There are, around the world, then, many major connections between civil and military nuclear industrial capabilities, skills, expertise and infrastructures. Yet when taken together, these joint civil-military nuclear specialisms are in their turn, in many ways arguably unusually restricted in their general interconnectedness throughout the economy.33 Dependencies between civil and military nuclear are often greater than between nuclear-specific engineering and other industrial sectors. So, if civilian nuclear power and its associated specialist practices are to be allowed (like many earlier technologies) to go obsolete, then – with more net employment typically available in proportion to investment by other means 34– it seems that the only significant losers would be the nuclear establishments of a small number of countries that maintain military nuclear ambitions. Conversely, for those hoping for long-stalled reversal in either horizontal or vertical nuclear weapons proliferation35, it is possible that obsolescence of civil nuclear power as an energy source forms a potentially major– but under-considered – global opportunity.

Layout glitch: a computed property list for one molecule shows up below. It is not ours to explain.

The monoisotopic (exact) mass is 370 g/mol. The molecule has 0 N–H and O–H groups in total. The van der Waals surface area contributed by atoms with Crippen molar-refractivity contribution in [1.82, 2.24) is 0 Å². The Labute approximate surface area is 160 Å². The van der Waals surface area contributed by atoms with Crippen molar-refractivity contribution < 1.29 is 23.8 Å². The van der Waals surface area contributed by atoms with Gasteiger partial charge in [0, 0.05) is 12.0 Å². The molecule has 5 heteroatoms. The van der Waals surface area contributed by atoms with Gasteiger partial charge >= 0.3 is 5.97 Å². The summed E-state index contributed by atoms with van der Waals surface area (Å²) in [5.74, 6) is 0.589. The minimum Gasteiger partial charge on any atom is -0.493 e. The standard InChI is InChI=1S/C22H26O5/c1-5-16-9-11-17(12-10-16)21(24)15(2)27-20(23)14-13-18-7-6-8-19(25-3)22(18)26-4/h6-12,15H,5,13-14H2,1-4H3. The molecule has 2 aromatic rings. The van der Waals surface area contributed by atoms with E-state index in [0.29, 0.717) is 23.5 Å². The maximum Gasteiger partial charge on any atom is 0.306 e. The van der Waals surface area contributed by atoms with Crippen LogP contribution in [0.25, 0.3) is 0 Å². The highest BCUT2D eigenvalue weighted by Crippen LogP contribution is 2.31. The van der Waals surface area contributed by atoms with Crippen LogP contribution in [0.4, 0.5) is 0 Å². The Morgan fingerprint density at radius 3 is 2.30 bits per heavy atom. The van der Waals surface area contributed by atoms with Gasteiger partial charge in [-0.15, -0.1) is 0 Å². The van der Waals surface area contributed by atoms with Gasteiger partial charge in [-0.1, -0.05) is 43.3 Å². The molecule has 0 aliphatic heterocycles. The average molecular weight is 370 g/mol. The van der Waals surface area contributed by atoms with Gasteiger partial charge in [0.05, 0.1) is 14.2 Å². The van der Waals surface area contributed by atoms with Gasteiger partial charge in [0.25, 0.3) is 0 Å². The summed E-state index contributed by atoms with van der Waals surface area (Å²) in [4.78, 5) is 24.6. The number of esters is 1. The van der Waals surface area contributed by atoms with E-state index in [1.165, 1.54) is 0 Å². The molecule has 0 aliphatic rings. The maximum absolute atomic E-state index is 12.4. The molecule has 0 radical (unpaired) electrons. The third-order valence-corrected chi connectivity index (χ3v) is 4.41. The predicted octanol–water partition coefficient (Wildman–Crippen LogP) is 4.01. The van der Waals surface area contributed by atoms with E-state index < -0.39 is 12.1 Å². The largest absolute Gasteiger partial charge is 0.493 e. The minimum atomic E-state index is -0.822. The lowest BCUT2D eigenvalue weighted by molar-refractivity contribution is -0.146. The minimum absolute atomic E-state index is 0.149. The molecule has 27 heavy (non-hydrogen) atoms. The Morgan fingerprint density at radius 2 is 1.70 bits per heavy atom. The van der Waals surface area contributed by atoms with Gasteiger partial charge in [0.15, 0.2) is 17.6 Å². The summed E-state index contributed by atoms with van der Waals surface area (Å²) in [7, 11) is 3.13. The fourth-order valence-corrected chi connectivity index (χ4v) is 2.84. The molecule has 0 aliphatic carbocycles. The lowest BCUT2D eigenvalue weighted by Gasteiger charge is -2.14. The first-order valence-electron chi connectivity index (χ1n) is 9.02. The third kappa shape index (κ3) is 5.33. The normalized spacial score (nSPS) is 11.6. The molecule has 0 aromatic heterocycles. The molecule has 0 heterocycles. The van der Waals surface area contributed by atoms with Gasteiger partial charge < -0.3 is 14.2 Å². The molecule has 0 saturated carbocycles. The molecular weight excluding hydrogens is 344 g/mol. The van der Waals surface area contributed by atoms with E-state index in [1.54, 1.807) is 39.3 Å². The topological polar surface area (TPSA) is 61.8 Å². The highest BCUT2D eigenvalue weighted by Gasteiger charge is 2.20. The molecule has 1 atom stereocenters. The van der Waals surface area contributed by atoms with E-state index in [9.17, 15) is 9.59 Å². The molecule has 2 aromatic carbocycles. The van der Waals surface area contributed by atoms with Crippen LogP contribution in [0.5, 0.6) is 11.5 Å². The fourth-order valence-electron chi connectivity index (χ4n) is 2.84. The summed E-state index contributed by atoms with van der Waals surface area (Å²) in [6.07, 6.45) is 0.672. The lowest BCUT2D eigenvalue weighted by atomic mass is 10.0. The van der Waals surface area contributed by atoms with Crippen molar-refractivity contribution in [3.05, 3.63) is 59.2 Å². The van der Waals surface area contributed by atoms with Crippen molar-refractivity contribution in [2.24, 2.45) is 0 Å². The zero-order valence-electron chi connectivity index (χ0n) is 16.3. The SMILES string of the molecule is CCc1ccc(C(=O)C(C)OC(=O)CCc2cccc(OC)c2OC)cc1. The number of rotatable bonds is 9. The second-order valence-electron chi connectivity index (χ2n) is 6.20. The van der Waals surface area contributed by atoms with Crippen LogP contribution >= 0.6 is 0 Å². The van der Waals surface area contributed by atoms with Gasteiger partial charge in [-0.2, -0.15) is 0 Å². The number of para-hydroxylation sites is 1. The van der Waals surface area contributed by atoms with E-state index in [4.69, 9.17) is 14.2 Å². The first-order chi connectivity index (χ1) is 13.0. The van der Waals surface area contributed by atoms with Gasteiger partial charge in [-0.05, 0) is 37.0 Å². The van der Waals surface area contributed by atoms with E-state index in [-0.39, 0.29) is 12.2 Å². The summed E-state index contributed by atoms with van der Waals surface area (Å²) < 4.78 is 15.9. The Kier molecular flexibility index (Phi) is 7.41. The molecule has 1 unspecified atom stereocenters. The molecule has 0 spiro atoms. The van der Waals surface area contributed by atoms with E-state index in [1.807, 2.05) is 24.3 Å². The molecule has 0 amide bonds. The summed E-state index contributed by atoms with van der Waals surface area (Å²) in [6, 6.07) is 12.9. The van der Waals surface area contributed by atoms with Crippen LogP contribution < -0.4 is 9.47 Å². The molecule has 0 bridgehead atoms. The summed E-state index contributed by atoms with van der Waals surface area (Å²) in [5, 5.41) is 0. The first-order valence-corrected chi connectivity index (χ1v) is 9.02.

3: Broad Patterns in National Civil and Military Nuclear Ambitions In all states with current and past nuclear weapons capabilities, parallel availability of the skills and industrial and research capacities now associated with civil nuclear power have been essential.36 The revenues arising from nuclear electricity sales have also been important, as part of these flow indirectly into supply chains and research, training and industrial systems that have joint civil and military applications.37 Some states (notably Israel and North Korea) have built modest military nuclear capabilities without directly pursuing civil nuclear power. But even here, existence of wider international nuclear industries (especially in sponsoring powers) has remained crucial.38 More broadly in current global nuclear politics, it is generally recognized that the intensity and nature of many national nuclear programmes is best understood by reference to ambitions to establish industrial capacities, by means of which future acquisition of military nuclear capabilities would be relatively easy.